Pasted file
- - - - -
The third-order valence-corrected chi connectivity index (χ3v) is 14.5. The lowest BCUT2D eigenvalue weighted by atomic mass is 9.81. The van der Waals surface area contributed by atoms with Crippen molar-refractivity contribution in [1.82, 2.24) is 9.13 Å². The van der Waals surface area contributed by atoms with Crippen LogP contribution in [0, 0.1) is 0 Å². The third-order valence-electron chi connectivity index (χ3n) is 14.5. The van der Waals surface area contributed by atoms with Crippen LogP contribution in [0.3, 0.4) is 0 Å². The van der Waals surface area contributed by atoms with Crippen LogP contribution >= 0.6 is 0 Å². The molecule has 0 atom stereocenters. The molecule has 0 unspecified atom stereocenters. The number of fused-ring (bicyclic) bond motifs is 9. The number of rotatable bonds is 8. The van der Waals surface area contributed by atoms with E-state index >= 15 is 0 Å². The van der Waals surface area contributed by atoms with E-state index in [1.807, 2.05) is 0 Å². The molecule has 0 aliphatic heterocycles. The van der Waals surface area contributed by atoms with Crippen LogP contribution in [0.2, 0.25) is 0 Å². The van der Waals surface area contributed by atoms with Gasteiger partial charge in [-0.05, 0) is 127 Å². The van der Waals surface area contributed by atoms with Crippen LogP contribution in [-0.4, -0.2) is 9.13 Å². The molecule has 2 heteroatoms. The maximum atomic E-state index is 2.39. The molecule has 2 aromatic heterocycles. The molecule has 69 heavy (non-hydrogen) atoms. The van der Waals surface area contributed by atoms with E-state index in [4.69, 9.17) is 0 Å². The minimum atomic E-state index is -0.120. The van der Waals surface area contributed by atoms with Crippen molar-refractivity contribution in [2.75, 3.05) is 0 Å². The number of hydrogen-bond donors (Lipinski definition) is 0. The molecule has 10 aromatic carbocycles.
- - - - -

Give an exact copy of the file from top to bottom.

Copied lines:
The third-order valence-corrected chi connectivity index (χ3v) is 14.5. The lowest BCUT2D eigenvalue weighted by atomic mass is 9.81. The van der Waals surface area contributed by atoms with Crippen molar-refractivity contribution in [1.82, 2.24) is 9.13 Å². The van der Waals surface area contributed by atoms with Crippen LogP contribution in [0, 0.1) is 0 Å². The third-order valence-electron chi connectivity index (χ3n) is 14.5. The van der Waals surface area contributed by atoms with Crippen LogP contribution in [0.3, 0.4) is 0 Å². The van der Waals surface area contributed by atoms with Crippen LogP contribution >= 0.6 is 0 Å². The molecule has 0 atom stereocenters. The molecule has 0 unspecified atom stereocenters. The number of fused-ring (bicyclic) bond motifs is 9. The number of rotatable bonds is 8. The van der Waals surface area contributed by atoms with E-state index >= 15 is 0 Å². The van der Waals surface area contributed by atoms with E-state index in [1.807, 2.05) is 0 Å². The molecule has 0 aliphatic heterocycles. The van der Waals surface area contributed by atoms with Crippen LogP contribution in [0.2, 0.25) is 0 Å². The van der Waals surface area contributed by atoms with Gasteiger partial charge in [-0.05, 0) is 127 Å². The van der Waals surface area contributed by atoms with Crippen LogP contribution in [-0.4, -0.2) is 9.13 Å². The molecule has 2 heteroatoms. The maximum atomic E-state index is 2.39. The molecule has 2 aromatic heterocycles. The molecule has 69 heavy (non-hydrogen) atoms. The van der Waals surface area contributed by atoms with E-state index in [4.69, 9.17) is 0 Å². The minimum atomic E-state index is -0.120. The van der Waals surface area contributed by atoms with Crippen molar-refractivity contribution in [2.75, 3.05) is 0 Å². The number of hydrogen-bond donors (Lipinski definition) is 0. The molecule has 10 aromatic carbocycles.